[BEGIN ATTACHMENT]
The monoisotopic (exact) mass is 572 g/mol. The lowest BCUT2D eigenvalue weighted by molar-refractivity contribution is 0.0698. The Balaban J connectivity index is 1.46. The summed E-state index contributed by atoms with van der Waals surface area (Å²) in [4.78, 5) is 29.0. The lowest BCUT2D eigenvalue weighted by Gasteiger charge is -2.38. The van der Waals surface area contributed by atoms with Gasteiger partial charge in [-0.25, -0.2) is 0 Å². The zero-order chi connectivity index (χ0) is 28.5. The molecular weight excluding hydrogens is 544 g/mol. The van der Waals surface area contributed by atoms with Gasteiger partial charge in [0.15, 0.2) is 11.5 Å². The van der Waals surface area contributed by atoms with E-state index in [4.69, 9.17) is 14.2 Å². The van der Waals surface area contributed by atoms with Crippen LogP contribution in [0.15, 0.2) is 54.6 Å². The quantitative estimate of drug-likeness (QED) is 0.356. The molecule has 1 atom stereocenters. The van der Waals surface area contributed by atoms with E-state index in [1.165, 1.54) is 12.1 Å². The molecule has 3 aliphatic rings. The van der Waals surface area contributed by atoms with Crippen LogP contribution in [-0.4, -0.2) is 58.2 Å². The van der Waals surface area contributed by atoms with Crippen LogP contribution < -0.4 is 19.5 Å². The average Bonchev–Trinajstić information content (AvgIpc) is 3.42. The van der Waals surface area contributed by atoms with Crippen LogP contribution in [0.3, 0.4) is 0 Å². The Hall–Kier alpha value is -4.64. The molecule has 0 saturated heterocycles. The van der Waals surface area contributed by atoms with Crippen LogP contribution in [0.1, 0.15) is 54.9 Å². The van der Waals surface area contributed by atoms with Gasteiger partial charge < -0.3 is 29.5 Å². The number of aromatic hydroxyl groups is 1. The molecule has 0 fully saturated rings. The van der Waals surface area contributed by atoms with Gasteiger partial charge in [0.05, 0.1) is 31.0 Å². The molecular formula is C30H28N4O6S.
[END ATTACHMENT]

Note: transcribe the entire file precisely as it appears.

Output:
The monoisotopic (exact) mass is 572 g/mol. The lowest BCUT2D eigenvalue weighted by molar-refractivity contribution is 0.0698. The Balaban J connectivity index is 1.46. The summed E-state index contributed by atoms with van der Waals surface area (Å²) in [4.78, 5) is 29.0. The lowest BCUT2D eigenvalue weighted by Gasteiger charge is -2.38. The van der Waals surface area contributed by atoms with Gasteiger partial charge in [-0.25, -0.2) is 0 Å². The zero-order chi connectivity index (χ0) is 28.5. The molecular weight excluding hydrogens is 544 g/mol. The van der Waals surface area contributed by atoms with Gasteiger partial charge in [0.15, 0.2) is 11.5 Å². The van der Waals surface area contributed by atoms with E-state index in [4.69, 9.17) is 14.2 Å². The van der Waals surface area contributed by atoms with Crippen LogP contribution in [0.15, 0.2) is 54.6 Å². The quantitative estimate of drug-likeness (QED) is 0.356. The molecule has 1 atom stereocenters. The van der Waals surface area contributed by atoms with E-state index in [1.165, 1.54) is 12.1 Å². The molecule has 3 aliphatic rings. The van der Waals surface area contributed by atoms with Crippen LogP contribution in [-0.4, -0.2) is 58.2 Å². The van der Waals surface area contributed by atoms with Crippen LogP contribution < -0.4 is 19.5 Å². The average Bonchev–Trinajstić information content (AvgIpc) is 3.42. The van der Waals surface area contributed by atoms with Crippen LogP contribution in [0.3, 0.4) is 0 Å². The Hall–Kier alpha value is -4.64. The molecule has 0 saturated heterocycles. The van der Waals surface area contributed by atoms with Crippen LogP contribution in [0.1, 0.15) is 54.9 Å². The van der Waals surface area contributed by atoms with Gasteiger partial charge < -0.3 is 29.5 Å². The number of aromatic hydroxyl groups is 1. The molecule has 0 fully saturated rings. The van der Waals surface area contributed by atoms with Gasteiger partial charge in [0.05, 0.1) is 31.0 Å². The molecular formula is C30H28N4O6S.